Old Scout Made it to Portland in 1905, Winning the First Transcontinental Car Race
The World of Speed Archive recently scanned a group of images covering the first transcontinental race that just so happened to end in Portland, Oregon in time for 1905 Lewis & Clark Exposition.
On May 8, 1905, a pair of 7-horsepower Curved Dash Oldsmobile Runabouts, notably Old Scout and Old Steady, made their way from New York City to Portland, Oregon. Old Scout was driven by Dwight Huss and his mechanic and co-driver was Milford Wigle. Old Steady was driven by Percy Megargel and Barton Stanchfield.
Once they crossed the Missouri River at Council Bluffs, Iowa, "civilization" was left behind. From there, the race followed the Oregon Trail, moving on to Nebraska, Wyoming, then Idaho and ultimately Oregon. Old Scout's driver Dwight Huss wrote of one day driving in Wyoming, "we drove 18 hours, forded five streams and made a total of 11 miles."
To handle the logistics of supplying the cars and drivers along the way, the race's route followed the Oregon Trail just as the Union Pacific railroads followed the trail. Knowing supplies in route would be limited, supply depots were arranged prior along the course. Gasoline was stockpiled in advance by train and stagecoach, as well as oil, tires and batteries.
Three days into the trip, rain began and continued for half of the race. It rained every day for three weeks. Dwight Huss wrote of following roads that were completely under water, and he steered by keeping parallel to the telegraph poles.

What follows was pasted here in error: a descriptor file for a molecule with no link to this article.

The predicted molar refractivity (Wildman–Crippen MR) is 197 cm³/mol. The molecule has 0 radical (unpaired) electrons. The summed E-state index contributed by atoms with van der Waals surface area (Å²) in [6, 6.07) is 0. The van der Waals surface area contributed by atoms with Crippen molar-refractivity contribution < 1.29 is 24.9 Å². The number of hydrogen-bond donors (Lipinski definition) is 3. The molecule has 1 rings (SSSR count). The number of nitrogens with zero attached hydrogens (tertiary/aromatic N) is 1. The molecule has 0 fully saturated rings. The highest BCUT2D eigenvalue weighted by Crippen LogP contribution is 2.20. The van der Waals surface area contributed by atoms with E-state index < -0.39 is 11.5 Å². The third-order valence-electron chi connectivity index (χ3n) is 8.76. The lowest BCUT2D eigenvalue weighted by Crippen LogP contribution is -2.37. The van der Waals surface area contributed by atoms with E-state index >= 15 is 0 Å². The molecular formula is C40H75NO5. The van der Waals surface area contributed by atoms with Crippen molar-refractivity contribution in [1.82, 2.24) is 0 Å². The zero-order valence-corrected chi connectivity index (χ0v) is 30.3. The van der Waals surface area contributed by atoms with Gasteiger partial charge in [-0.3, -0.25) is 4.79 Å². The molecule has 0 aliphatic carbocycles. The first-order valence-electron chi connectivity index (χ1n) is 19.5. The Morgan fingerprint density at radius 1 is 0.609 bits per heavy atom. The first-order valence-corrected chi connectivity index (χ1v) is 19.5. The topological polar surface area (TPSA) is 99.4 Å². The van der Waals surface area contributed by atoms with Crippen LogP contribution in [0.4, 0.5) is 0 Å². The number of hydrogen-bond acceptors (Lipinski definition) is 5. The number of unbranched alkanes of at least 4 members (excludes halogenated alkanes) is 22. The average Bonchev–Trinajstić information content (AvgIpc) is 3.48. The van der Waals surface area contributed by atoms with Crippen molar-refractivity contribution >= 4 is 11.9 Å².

From Nebraska on, the two cars made their way under conditions much like those half a century before. The racers had no road maps except for guidebooks written for the pioneers crossing the Oregon and California trails during the mid-1800s.
The trip was expected to take only 30 days but instead took 44 long and grueling days and nights.
Settlers throughout the west including townspeople, ranchers, cowboys and farmers rode for miles on horseback to see Old Scout and Old Steady pass through their neck of the country. While the race was a much publicized event, many came out to see if automobiles were practical enough to be useful in the rugged West.
Old Scout got to Portland just in time for the Lewis and Clark Exposition in Portland on June 21. Old Steady rode in eight days later.
For more information, check out a great article about the first transcontinental race at HistoryNet.